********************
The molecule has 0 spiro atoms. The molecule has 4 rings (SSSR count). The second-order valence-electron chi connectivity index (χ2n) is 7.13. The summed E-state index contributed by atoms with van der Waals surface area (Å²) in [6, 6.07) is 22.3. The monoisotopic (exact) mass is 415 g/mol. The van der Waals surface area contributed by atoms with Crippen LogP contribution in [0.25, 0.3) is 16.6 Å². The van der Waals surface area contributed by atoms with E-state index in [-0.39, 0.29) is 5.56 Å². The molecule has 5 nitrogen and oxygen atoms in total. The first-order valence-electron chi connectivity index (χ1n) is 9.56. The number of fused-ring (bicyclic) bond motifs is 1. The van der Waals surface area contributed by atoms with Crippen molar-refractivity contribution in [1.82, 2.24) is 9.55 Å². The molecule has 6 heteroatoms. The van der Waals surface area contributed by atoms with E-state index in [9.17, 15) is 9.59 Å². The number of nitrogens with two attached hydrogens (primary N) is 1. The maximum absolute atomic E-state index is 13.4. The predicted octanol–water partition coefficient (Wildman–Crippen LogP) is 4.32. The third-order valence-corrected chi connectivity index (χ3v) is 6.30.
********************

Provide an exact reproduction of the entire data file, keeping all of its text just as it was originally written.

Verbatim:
The molecule has 0 spiro atoms. The molecule has 4 rings (SSSR count). The second-order valence-electron chi connectivity index (χ2n) is 7.13. The summed E-state index contributed by atoms with van der Waals surface area (Å²) in [6, 6.07) is 22.3. The monoisotopic (exact) mass is 415 g/mol. The van der Waals surface area contributed by atoms with Crippen LogP contribution in [0.25, 0.3) is 16.6 Å². The van der Waals surface area contributed by atoms with E-state index in [-0.39, 0.29) is 5.56 Å². The molecule has 5 nitrogen and oxygen atoms in total. The first-order valence-electron chi connectivity index (χ1n) is 9.56. The number of fused-ring (bicyclic) bond motifs is 1. The van der Waals surface area contributed by atoms with Crippen molar-refractivity contribution in [1.82, 2.24) is 9.55 Å². The molecule has 6 heteroatoms. The van der Waals surface area contributed by atoms with E-state index in [9.17, 15) is 9.59 Å². The number of nitrogens with two attached hydrogens (primary N) is 1. The maximum absolute atomic E-state index is 13.4. The predicted octanol–water partition coefficient (Wildman–Crippen LogP) is 4.32. The third-order valence-corrected chi connectivity index (χ3v) is 6.30.